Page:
First person

Why can’t people behave at the cinema?

Turn the lights down and STFU

Weekend editor Anna-Marie Crowhurst just cannot understand why some people can’t keep their mouths shut and let everyone enjoy the film

I went to the cinema again last night. It’s one of my favourite things to do when the weather is filthy, and I can sink into the embrace of my seat clutching a box of popcorn (salt, always salt) and a generic red wine in a mini screw-top bottle (#wetjanuary Mwa a aaaa *glugs*). Last night I sipped my wine and snorted up my popcorn and enjoyed the on-screen spectacle that was Ryan Gosling playing jazz piano whilst showcasing his lovely burly forearms. WOOF.

I try to spend as much time as possible in the comforting twilight dream world that is the picture palace. I’ll see most things, if you ask me to, just because I love the cinema so. I’ll happily go alone, if I’ve a wet afternoon and need to take a break from working, thinking and things like that. I love old black and white movies, even if I’ve seen them before, because everything looks different when it’s up there on the big, flickering screen, especially if it’s a silent film and there’s a live accompaniment. *dances*

In the past few years, I’ve got a bit uptight about the cinema experience. Whether it’s my advanced age and increasing cantankerousness, or a modern phenomenon that is growing ever more prevalent, I am not sure – but it seems like people – mostly adult people – have forgotten what you do in the cinema, which is to say: they complete disregard the rules of cinema civility.

They talk – not just once, in a whisper, to say something essential to a friend, like “OMG look at his forearms, I’m dribbling,” – but openly and throughout, as if they’re in their own lounge, or alone in the screening room, without dozens of other cinemagoers around them silently gnashing their teeth and wishing hellfire and brimstone would rain down upon them (it can’t just be me?) and in many cases, even after they have politely been asked to be quiet (usually by me).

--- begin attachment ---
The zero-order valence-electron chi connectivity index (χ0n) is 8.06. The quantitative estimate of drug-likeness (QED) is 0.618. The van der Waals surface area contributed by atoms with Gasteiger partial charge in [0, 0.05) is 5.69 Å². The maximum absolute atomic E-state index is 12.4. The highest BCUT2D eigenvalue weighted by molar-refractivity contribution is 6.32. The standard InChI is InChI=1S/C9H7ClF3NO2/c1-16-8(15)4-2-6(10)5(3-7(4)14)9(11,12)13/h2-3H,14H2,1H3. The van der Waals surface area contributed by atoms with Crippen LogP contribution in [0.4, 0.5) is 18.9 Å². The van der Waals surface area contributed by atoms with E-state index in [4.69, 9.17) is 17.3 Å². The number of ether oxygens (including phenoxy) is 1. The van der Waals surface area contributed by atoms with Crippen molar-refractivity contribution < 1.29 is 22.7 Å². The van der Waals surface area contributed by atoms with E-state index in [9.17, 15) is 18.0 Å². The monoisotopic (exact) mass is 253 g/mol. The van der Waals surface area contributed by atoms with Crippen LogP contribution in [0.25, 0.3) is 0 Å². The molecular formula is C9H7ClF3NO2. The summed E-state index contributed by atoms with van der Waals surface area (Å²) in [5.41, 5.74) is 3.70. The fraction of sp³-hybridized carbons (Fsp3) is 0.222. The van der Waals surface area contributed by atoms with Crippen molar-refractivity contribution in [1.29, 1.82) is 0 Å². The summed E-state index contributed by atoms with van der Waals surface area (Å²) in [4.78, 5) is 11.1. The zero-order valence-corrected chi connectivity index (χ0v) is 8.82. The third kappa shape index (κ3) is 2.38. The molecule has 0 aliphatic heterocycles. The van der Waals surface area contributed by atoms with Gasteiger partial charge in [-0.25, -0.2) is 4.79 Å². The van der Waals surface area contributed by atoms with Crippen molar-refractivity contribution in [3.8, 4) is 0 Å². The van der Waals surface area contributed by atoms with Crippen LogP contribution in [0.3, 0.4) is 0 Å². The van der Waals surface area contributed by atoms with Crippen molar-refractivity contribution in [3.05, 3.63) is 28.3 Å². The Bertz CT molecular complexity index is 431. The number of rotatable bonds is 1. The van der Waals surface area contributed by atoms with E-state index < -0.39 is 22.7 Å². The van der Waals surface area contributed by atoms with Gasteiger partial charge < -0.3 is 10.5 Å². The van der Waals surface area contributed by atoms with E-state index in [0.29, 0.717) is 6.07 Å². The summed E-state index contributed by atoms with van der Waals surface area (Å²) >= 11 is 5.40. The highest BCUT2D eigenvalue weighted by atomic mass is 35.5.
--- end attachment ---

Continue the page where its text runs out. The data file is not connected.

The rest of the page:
They check their phones, or type messages (WHAT CAN BE SO URGENT?), the blue light creating a bright beacon in the dark that distracts everyone’s eyes from the screen. They rustle food wrappers, repeatedly and, dare I say, flagrantly. They arrive late, disturbing everyone in their row. They traipse in and out. Did I mention they talk?

This litany of movie misbehaviour irritates me so that I can now only attend cinemas which are known to me as ‘safe spaces’. One of my favourites in this regard, is the BFI Southbank, who don’t admit cinemagoers more than ten minutes late, and employ lovely people known as ushers, who are on hand to hush or indeed eject cinema miscreants. This is a beautiful thing. Smaller or independent cinemas seem to be better for an uninterrupted viewing experience – in London, I have always had good experiences at The Phoenix, The Screen on the Green and the Curzon Mayfair.

What’s to be done? A set of ‘house rules’ might be good, but will anyone read them, and how would they enforce them, and doesn’t that seem a bit silly, telling people how to behave? There could be more ushers – but cinemas are closing all over the place and don’t have money to spare. I’ve had many sweet daydreams of a new technology that gives persistent chatters a mild electric shock. I’m hopeful that someday that could be a reality. Until then, I’ll sit in my cinema seat and dream. Quietly.

Subscribe modal